uncooperative in giving police information as to who was

That same student is now one of the charged defendants in the
Carrington case.

“We don’t have defendants, we don’t have
suspects to question, we don’t have suspects to charge”
when students refuse to give information, Ramsey said.

Lack of awareness about hazing is another reason why many hazing
cases don’t make it to criminal charges, said Douglas
Fierberg, a lawyer based in Washington, D.C.

“I think it’s a larger problem than the public
generally understands,” he said.

Fierberg is currently involved in hazing cases across the
country, and is representing Carrington’s parents in a
separate civil suit. He has also experienced difficulty getting
information about specific incidents as a result of pacts made
within the memberships of Greek organizations.

“In many cases, the individuals have lied to the police,
lied to the public, lied to the families about what was going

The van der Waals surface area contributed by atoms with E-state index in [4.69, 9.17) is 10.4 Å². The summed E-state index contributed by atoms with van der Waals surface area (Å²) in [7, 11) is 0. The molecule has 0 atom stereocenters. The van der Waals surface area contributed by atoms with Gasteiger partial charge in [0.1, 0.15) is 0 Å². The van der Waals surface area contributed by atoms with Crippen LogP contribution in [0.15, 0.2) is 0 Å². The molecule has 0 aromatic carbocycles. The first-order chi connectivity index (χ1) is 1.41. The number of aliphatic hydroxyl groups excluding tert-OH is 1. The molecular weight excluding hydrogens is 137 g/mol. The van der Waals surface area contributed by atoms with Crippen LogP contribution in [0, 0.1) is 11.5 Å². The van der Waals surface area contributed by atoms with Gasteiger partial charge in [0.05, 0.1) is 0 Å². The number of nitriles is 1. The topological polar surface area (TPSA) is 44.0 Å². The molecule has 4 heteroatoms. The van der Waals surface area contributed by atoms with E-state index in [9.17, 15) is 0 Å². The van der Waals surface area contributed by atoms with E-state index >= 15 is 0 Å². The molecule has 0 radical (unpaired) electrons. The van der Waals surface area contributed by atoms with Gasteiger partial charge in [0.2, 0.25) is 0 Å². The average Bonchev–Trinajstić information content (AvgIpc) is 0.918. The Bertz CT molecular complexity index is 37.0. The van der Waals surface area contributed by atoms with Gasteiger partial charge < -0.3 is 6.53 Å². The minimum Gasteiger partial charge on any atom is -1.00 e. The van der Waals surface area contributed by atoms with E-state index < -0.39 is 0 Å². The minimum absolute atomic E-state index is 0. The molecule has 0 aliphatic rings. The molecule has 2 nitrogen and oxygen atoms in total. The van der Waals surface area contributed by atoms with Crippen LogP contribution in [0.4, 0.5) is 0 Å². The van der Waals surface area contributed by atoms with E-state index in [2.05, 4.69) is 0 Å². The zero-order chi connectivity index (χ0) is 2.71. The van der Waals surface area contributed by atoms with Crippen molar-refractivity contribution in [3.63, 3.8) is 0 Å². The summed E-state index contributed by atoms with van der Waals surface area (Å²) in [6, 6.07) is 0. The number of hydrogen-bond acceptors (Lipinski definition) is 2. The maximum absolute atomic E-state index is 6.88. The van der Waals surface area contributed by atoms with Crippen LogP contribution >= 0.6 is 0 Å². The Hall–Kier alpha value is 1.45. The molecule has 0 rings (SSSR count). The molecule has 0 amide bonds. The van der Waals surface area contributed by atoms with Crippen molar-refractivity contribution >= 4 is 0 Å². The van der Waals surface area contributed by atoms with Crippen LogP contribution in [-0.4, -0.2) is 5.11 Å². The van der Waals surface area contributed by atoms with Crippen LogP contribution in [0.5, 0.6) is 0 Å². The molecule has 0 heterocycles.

on,” he said.

“It is extremely difficult to break through that oath of
loyalty and secrecy.”

Chris Hatfield, president of UCLA’s Interfraternity
Council, said all Greek organizations must deal with hazing in some
way because it happens within the system as a whole.

“I think no matter what Greek house you’re in,
it’s an issue, whether or not it happens” in that
house, Hatfield said.

IFC’s main role is to educate in an attempt to prevent
events before they happen, he said. The council, the student
governing body for the fraternity system, participates little in
the penalty process, which is left up to the university.

“The fact that these things are on CNN … just shows how
much one incident can affect the Greek community,” Hatfield

Rees said the entire Chico Greek system has moved to
non-alcoholic social events until the end of the semester, and a
campus-wide task force has been formed to give Chico’s
president a report on Greek life and student safety.

Brown echoed Hatfield’s emphasis on preventative
education, and using penalties as a teaching tool.

“The purpose of discipline in an educational setting is
what? Education,” Brown said. “We want to make people
understand that you are accountable for your actions.”

Ramsey said he hopes people take notice of those being charged
with hazing in the Carrington case.

“Hopefully, we’ll send a message that is very clear,
that hazing is no juvenile prank. It has criminal
consequences,” Ramsey said.

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Shaun Bishop